How Does the Tax Cuts and Jobs Act Affect the Health Insurance Mandate Under Obamacare?

2019 is the last year that a penalty will be imposed on individuals who fail to obtain health insurance.

The Tax Cuts and Jobs Act (HR 1, "TCJA"), enacted by Congress in December 2017, eliminated the individual health insurance mandate under the Affordable Care Act (popularly called Obamacare). However, this provision did not take effect until 2019. Individuals who were not otherwise exempt from the health insurance mandate were required to have health insurance in 2018, which means you had to obtain at least minimal coverage for yourself and your dependents for 2018.
For 2019 and later, no federal Affordable Care Act penalty will be imposed on individuals who fail to obtain health insurance. However, some states are enacting their own state-wide health care individual mandates that apply to state residents. Massachusetts has had it own health coverage mandate since 2006 and it remains in effect today. New Jersey passed a state-wide mandate that takes effect in 2019. Vermont passed a health coverage mandate that will take effect in 2020. Other states are considering implementing their own mandates—these likely won't take effect until 2020 or later.
For 2018, if you failed to obtain coverage, you may have to pay a tax penalty (officially called a shared responsibility payment) along with your 2018 tax return. There are no criminal or other penalties for noncompliance. For more information on the repeal of the individual health mandate and how it affects the Affordable Care Act, see How Does the Tax Cuts and Jobs Act Affect Obamacare?
The amount of the penalty is either a flat dollar amount or a percentage of your household income above the annual income tax-filing threshold. You must calculate the penalty using both methods and then you pay whichever amount is greater. The amount is pro-rated based on the number of months during the year that you're uninsured. You will not be subject to the penalty if you were uninsured for less than three months during 2018. If you had coverage for only one day of a calendar month, it counts as coverage for that month. So if you were uninsured for two months in a row during 2018, and obtain coverage on the last day of the third consecutive month, you will not owe a penalty.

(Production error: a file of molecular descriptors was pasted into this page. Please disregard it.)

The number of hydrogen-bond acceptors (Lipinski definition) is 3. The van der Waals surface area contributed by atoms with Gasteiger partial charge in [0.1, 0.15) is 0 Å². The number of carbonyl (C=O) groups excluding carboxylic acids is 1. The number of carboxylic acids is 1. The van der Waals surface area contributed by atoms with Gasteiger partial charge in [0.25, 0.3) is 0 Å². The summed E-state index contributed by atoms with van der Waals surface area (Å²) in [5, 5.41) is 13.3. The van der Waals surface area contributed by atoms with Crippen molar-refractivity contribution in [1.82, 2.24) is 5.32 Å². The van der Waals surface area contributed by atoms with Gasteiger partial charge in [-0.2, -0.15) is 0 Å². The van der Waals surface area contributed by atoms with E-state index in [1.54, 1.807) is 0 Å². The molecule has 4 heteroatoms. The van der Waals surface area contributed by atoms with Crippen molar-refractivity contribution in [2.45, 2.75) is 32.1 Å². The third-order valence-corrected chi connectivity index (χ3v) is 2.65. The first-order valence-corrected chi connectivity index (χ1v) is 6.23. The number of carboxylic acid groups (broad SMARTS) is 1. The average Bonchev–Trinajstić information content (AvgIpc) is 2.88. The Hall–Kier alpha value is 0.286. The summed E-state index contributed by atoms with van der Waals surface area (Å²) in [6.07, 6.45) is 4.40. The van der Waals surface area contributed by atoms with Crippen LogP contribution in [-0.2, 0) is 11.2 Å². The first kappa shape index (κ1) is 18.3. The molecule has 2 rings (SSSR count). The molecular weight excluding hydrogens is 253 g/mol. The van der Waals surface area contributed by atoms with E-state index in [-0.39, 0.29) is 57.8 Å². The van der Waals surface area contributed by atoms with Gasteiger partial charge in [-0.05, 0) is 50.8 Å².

The penalty is either a flat amount assessed for each uninsured family member, or a percentage of your family income, whichever is greater. For 2018 the flat amount penalty is $695 per adult and $347.50 per child under 18 (up to a maximum of $2,085 per family). The percentage penalty is 2.5% of household income. However, the percentage penalty may never exceed the national average cost of a bronze-level health plan. The vast majority of taxpayers pay the flat amount. You need a large income to be subject to the percentage penalty: In 2017, for example, the percentage penalty applied only to uninsured single individuals with incomes of $140,960, and $673,600 for uninsured families.

You can find an online penalty calculator at

There are several exemptions from the penalty, the most common of which include the following:
  • the most affordable coverage costs more than 8.13% of your household income
  • you were uninsured for less than three consecutive months during the year
  • you are exempt from filing a tax return because your income is too low
  • you are native American or eligible for health services through an Indian health services provider
  • your religion objects to the use of insurance
  • you're in prison
  • you belong to a health care sharing ministry
  • you have been outside the United States for more than one year
  • you qualify for a hardship exemption due to homelessness, bankruptcy, eviction, or a similar circumstance.
For more details about the exemptions, see Exemptions from the requirement to have health insurance at
The IRS enforces the penalty. The amount is assessed as a federal tax liability that you're supposed to pay when you file your tax 2018 return. The IRS has limited legal powers to collect the penalty. It can't file a lien on your property or levy against your assets to collect the penalty, nor may it charge interest on any amount you owe. The only way the IRS may collect the penalty is by withholding it from your tax refund (if you are eligible for one). The IRS can wait for any year you're entitled to a refund to collect the penalty.
Starting in 2019, there will no longer be any penalty if you decide not to obtain health insurance.

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